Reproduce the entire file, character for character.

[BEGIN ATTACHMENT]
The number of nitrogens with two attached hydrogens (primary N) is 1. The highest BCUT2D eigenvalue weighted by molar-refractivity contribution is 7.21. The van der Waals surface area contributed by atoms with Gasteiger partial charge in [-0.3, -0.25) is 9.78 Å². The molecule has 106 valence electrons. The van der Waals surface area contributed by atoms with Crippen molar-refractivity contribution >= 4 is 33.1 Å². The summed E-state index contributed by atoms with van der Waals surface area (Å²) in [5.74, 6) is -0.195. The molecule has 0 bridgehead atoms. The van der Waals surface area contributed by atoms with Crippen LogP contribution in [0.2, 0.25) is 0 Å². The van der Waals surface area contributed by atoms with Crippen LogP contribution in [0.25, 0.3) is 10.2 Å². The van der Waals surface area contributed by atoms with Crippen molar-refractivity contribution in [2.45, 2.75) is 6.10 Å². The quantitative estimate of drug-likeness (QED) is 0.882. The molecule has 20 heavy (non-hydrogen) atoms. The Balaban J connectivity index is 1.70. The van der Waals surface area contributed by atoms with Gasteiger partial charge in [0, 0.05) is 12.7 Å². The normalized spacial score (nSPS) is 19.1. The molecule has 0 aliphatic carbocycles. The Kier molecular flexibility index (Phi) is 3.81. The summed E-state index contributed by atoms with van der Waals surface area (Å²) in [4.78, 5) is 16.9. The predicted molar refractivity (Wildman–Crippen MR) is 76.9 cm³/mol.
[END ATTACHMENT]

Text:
The number of nitrogens with two attached hydrogens (primary N) is 1. The highest BCUT2D eigenvalue weighted by molar-refractivity contribution is 7.21. The van der Waals surface area contributed by atoms with Gasteiger partial charge in [-0.3, -0.25) is 9.78 Å². The molecule has 106 valence electrons. The van der Waals surface area contributed by atoms with Crippen molar-refractivity contribution >= 4 is 33.1 Å². The summed E-state index contributed by atoms with van der Waals surface area (Å²) in [5.74, 6) is -0.195. The molecule has 0 bridgehead atoms. The van der Waals surface area contributed by atoms with Crippen LogP contribution in [0.2, 0.25) is 0 Å². The van der Waals surface area contributed by atoms with Crippen LogP contribution in [0.25, 0.3) is 10.2 Å². The van der Waals surface area contributed by atoms with Crippen molar-refractivity contribution in [2.45, 2.75) is 6.10 Å². The quantitative estimate of drug-likeness (QED) is 0.882. The molecule has 20 heavy (non-hydrogen) atoms. The Balaban J connectivity index is 1.70. The van der Waals surface area contributed by atoms with Gasteiger partial charge in [0, 0.05) is 12.7 Å². The normalized spacial score (nSPS) is 19.1. The molecule has 0 aliphatic carbocycles. The Kier molecular flexibility index (Phi) is 3.81. The summed E-state index contributed by atoms with van der Waals surface area (Å²) in [4.78, 5) is 16.9. The predicted molar refractivity (Wildman–Crippen MR) is 76.9 cm³/mol.